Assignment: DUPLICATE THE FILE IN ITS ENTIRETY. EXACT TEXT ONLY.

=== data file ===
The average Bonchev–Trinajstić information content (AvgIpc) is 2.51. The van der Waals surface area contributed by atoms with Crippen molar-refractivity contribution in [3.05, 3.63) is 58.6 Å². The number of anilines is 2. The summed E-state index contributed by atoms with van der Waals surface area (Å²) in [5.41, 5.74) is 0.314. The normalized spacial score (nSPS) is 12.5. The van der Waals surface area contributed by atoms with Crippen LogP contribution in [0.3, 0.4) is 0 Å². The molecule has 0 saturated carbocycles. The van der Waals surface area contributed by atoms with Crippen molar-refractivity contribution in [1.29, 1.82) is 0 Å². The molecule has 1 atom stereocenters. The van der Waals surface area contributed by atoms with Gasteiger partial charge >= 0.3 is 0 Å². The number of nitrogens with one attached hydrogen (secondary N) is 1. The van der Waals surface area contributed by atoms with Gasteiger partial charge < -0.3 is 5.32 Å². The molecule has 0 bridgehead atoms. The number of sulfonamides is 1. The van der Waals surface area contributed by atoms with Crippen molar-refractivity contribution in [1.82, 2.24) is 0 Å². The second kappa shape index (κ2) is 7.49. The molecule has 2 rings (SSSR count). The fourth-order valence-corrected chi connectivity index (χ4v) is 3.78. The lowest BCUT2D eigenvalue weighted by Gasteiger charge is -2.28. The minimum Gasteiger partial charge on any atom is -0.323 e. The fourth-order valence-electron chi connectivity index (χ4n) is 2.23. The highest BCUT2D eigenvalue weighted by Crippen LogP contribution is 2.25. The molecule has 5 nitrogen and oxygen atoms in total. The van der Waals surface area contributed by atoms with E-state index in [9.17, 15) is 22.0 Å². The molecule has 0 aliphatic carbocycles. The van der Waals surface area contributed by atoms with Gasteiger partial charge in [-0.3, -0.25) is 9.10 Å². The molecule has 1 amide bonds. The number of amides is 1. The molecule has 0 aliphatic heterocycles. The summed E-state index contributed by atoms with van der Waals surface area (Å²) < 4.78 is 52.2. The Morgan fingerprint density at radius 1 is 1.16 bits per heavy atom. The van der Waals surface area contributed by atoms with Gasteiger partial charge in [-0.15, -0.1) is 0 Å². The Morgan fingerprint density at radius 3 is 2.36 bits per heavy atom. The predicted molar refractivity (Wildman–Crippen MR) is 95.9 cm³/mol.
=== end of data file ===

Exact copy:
The average Bonchev–Trinajstić information content (AvgIpc) is 2.51. The van der Waals surface area contributed by atoms with Crippen molar-refractivity contribution in [3.05, 3.63) is 58.6 Å². The number of anilines is 2. The summed E-state index contributed by atoms with van der Waals surface area (Å²) in [5.41, 5.74) is 0.314. The normalized spacial score (nSPS) is 12.5. The van der Waals surface area contributed by atoms with Crippen LogP contribution in [0.3, 0.4) is 0 Å². The molecule has 0 saturated carbocycles. The van der Waals surface area contributed by atoms with Crippen molar-refractivity contribution in [1.29, 1.82) is 0 Å². The molecule has 1 atom stereocenters. The van der Waals surface area contributed by atoms with Gasteiger partial charge >= 0.3 is 0 Å². The number of nitrogens with one attached hydrogen (secondary N) is 1. The van der Waals surface area contributed by atoms with Gasteiger partial charge < -0.3 is 5.32 Å². The molecule has 0 bridgehead atoms. The number of sulfonamides is 1. The van der Waals surface area contributed by atoms with Crippen molar-refractivity contribution in [1.82, 2.24) is 0 Å². The second kappa shape index (κ2) is 7.49. The molecule has 2 rings (SSSR count). The fourth-order valence-corrected chi connectivity index (χ4v) is 3.78. The lowest BCUT2D eigenvalue weighted by Gasteiger charge is -2.28. The minimum Gasteiger partial charge on any atom is -0.323 e. The fourth-order valence-electron chi connectivity index (χ4n) is 2.23. The highest BCUT2D eigenvalue weighted by Crippen LogP contribution is 2.25. The molecule has 5 nitrogen and oxygen atoms in total. The van der Waals surface area contributed by atoms with E-state index in [9.17, 15) is 22.0 Å². The molecule has 0 aliphatic carbocycles. The van der Waals surface area contributed by atoms with Gasteiger partial charge in [-0.3, -0.25) is 9.10 Å². The molecule has 1 amide bonds. The number of amides is 1. The molecule has 0 aliphatic heterocycles. The summed E-state index contributed by atoms with van der Waals surface area (Å²) < 4.78 is 52.2. The Morgan fingerprint density at radius 1 is 1.16 bits per heavy atom. The van der Waals surface area contributed by atoms with Gasteiger partial charge in [-0.15, -0.1) is 0 Å². The Morgan fingerprint density at radius 3 is 2.36 bits per heavy atom. The predicted molar refractivity (Wildman–Crippen MR) is 95.9 cm³/mol.